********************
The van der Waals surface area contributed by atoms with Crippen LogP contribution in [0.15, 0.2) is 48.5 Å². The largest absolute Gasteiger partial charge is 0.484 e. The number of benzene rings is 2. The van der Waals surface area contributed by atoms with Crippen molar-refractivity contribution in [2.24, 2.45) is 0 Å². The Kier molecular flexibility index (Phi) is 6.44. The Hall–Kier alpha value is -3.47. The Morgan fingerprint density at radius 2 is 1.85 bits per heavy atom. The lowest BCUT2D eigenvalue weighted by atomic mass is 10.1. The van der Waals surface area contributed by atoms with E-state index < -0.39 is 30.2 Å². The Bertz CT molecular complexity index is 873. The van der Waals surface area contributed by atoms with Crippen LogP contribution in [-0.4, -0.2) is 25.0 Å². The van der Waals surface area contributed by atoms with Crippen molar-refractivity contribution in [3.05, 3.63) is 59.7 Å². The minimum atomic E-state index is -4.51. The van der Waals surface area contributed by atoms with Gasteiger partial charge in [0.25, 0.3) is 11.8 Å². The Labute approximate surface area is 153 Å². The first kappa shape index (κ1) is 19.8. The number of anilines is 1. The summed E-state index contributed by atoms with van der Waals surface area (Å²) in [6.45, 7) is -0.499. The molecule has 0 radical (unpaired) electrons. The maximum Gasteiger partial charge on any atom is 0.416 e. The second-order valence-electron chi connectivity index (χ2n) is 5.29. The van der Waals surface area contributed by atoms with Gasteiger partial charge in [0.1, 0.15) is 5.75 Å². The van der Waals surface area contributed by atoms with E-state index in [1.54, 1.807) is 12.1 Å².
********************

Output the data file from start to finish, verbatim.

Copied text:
The van der Waals surface area contributed by atoms with Crippen LogP contribution in [0.15, 0.2) is 48.5 Å². The largest absolute Gasteiger partial charge is 0.484 e. The number of benzene rings is 2. The van der Waals surface area contributed by atoms with Crippen molar-refractivity contribution in [2.24, 2.45) is 0 Å². The Kier molecular flexibility index (Phi) is 6.44. The Hall–Kier alpha value is -3.47. The Morgan fingerprint density at radius 2 is 1.85 bits per heavy atom. The lowest BCUT2D eigenvalue weighted by atomic mass is 10.1. The van der Waals surface area contributed by atoms with E-state index < -0.39 is 30.2 Å². The Bertz CT molecular complexity index is 873. The van der Waals surface area contributed by atoms with Crippen LogP contribution in [-0.4, -0.2) is 25.0 Å². The van der Waals surface area contributed by atoms with Crippen molar-refractivity contribution in [3.05, 3.63) is 59.7 Å². The minimum atomic E-state index is -4.51. The van der Waals surface area contributed by atoms with Gasteiger partial charge in [0.25, 0.3) is 11.8 Å². The Labute approximate surface area is 153 Å². The first kappa shape index (κ1) is 19.8. The number of anilines is 1. The summed E-state index contributed by atoms with van der Waals surface area (Å²) in [6.45, 7) is -0.499. The molecule has 0 radical (unpaired) electrons. The maximum Gasteiger partial charge on any atom is 0.416 e. The second-order valence-electron chi connectivity index (χ2n) is 5.29. The van der Waals surface area contributed by atoms with Gasteiger partial charge in [0.1, 0.15) is 5.75 Å². The van der Waals surface area contributed by atoms with E-state index in [1.54, 1.807) is 12.1 Å².